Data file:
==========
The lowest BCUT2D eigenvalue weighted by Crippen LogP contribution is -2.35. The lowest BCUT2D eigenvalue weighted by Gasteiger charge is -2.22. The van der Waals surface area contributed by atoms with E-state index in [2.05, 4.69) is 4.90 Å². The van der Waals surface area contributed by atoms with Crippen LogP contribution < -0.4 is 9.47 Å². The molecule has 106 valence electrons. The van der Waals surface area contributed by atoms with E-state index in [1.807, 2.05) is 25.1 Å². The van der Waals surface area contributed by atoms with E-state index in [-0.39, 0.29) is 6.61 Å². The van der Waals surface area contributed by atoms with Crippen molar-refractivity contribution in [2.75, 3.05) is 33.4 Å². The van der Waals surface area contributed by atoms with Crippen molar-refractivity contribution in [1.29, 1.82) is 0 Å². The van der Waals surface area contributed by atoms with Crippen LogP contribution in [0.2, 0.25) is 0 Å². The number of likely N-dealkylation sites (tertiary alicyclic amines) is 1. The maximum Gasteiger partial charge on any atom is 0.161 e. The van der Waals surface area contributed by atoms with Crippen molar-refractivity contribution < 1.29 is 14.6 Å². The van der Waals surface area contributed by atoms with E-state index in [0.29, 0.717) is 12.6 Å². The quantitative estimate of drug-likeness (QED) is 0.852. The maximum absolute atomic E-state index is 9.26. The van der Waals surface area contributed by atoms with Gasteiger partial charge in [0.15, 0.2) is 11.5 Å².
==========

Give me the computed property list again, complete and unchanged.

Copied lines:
The lowest BCUT2D eigenvalue weighted by Crippen LogP contribution is -2.35. The lowest BCUT2D eigenvalue weighted by Gasteiger charge is -2.22. The van der Waals surface area contributed by atoms with E-state index in [2.05, 4.69) is 4.90 Å². The van der Waals surface area contributed by atoms with Crippen LogP contribution < -0.4 is 9.47 Å². The molecule has 106 valence electrons. The van der Waals surface area contributed by atoms with E-state index in [1.807, 2.05) is 25.1 Å². The van der Waals surface area contributed by atoms with E-state index in [-0.39, 0.29) is 6.61 Å². The van der Waals surface area contributed by atoms with Crippen molar-refractivity contribution in [2.75, 3.05) is 33.4 Å². The van der Waals surface area contributed by atoms with Crippen molar-refractivity contribution in [1.29, 1.82) is 0 Å². The van der Waals surface area contributed by atoms with Crippen LogP contribution in [0.2, 0.25) is 0 Å². The number of likely N-dealkylation sites (tertiary alicyclic amines) is 1. The maximum Gasteiger partial charge on any atom is 0.161 e. The van der Waals surface area contributed by atoms with Crippen molar-refractivity contribution < 1.29 is 14.6 Å². The van der Waals surface area contributed by atoms with E-state index in [0.29, 0.717) is 12.6 Å². The quantitative estimate of drug-likeness (QED) is 0.852. The maximum absolute atomic E-state index is 9.26. The van der Waals surface area contributed by atoms with Gasteiger partial charge in [0.15, 0.2) is 11.5 Å².